|Ford Brings Back the Beast||| Print ||
|Thursday, 10 January 2013 16:28|
The front end on the 2013 Mustang Boss 302 offers a more powerful design with a more prominent grille. A more powerful splitter and functional hood extractors add to that look.
By Steve Schaefer
San Leandro Times
Ford’s perennially popular Mustang is available in multiple variants. I recently drove the GT, which features its 5.0-liter V8 and manual transmission. The Boss 302, however, is an even mightier beast, and relates back directly to the 1969-70 model Boss 302.
The original car was designed to compete in the SCCA Trans-Am racing series, where it battled Chevy Camaros, AMC Javelins, Plymouth Barracudas and Pontiac Firebirds. There were around 7,000 copies sold to buyers who wanted the 428 Cobra Jet engine and other high-performance upgrades.
The Boss 302 returned for 2012. I sampled a 2013 Grabber Blue example. Like the 1970 model, it featured the reflective “hockey stick” graphic along the side and Boss 302 logos. And like the original car, it offered many performance upgrades over the GT model.
To start, its 5.0-liter V8 is pumped up to 444 horsepower from the GT’s already formidable 412. There are 380 lb.-ft. of torque to go with that. I regret I was unable to put it on the racetrack to see what it would do. I had to settle for the occasional trip up an onramp to the freeway.
EPA numbers are 15 City, 26 Highway — averaging 19. I averaged 15.8 mpg, admittedly, in much too much commute traffic. The Green Vehicle Guide numbers are 6 for Air Pollution and 4 for Greenhouse Gas — not bad considering the enormous power the 5.0-liter generates.
The close-ratio six-speed manual was fun to use — although commuting with it was sometimes tiresome. But controlling that much power is a rare treat, and the ball shift knob lent a feeling of what the old car would have been. The clutch is strengthened in case you take the car on the racetrack.
Speaking of racetracks, the Laguna Seca model of the Boss 302 further improves the car with Recaro sport seats, a Torsen limited-slip differential, revised suspension rates and a larger rear stabilizer (than the standard Boss 302). You can order your Laguna Seca in School Bus Yellow with Sterling Gray accents — an homage to Parnelli Jones’ 1970 Trans-Am winning car.
Every Boss 302 has numerous handling improvements, including higher-rate coil springs in each corner, stiffer suspension bushings and a larger rear stabilizer bar. The front splitter and rear pedestal spoiler not only harken back to the original but provide added downforce and grip.
The model gets special lightweight 19-inch alloy wheels in macho black. They are a half inch wider in back than in front, and wear Pirelli PZero summer tires configured for each end. Behind these wheels are Brembo brakes with four-piston front calipers and 14-inch discs up front; in back, the pad compound is fortified. Top this off with vented brake shields and tuned anti-lock braking and you should be fine on the racetrack, if you’re lucky enough to visit one. And when you’re there, you can remove the front fog-lamp covers for extra front brake cooling.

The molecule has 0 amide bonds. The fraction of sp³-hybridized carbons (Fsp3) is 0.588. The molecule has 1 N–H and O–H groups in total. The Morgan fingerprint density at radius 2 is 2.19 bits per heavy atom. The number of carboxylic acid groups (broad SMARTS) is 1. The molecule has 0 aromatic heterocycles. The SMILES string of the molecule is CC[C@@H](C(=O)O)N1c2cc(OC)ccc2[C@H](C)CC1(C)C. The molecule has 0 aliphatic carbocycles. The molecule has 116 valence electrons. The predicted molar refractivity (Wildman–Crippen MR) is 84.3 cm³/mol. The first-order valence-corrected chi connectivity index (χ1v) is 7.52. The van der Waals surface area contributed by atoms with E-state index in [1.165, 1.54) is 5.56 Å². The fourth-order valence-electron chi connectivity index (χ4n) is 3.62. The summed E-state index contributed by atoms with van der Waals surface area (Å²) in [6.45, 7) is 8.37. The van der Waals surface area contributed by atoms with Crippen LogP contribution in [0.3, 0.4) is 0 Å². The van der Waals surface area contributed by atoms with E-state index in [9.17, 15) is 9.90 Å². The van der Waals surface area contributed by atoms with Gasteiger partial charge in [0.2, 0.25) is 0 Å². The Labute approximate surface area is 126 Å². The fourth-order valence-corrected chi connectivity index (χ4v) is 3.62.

Regardless of all of these physical upgrades, the Boss 302 is still a Mustang, and it remains a somewhat impractical combination of 3,600 pounds of bulk and shortage of useful hauling capacity. Of course, nobody buys a car like this because of its value in helping friends move or carrying lumber from the yard. The satisfaction comes from the strong, solid, rapid response you get when you press the gas or shift a gear.
Over many years and generations of Mustangs, Ford designers have refined the look of the interior to feel historically authentic while being very much a part of today’s world. For 2013, Ford’s voice-activated SYNC system has been integrated in. The dash doesn’t display as much at a time as you get in, say, the brand-new Fusion, but you can integrate with your music player or phone in a way drivers of the ’70 model could only imagine (and probably wouldn’t). The 180-mph speedometer and 9K tachometer aid the driver’s high-speed fantasizing.
One high-tech feature sure to please modern motorists is Track Apps, which uses a 4.2-inch screen to monitor performance measures such as g-forces, acceleration times (quarter mile and 0-60), and braking times.
What does all this cost? The base price is $42,400, plus $795 in delivery charges. My tester had $1,995 worth of options, including the Recaro seats and limited-slip differential that you’d get with the Laguna Seca model. If you want this kind of motorized entertainment and presentation, that number will not deter you from heading down to your local Ford store.
The Boss 302 does rumble loudly when you start it. My wife heard it in the back of the house when I turned the key in the driveway up front at 6:45 a.m. My neighbors were surely glad to see it go.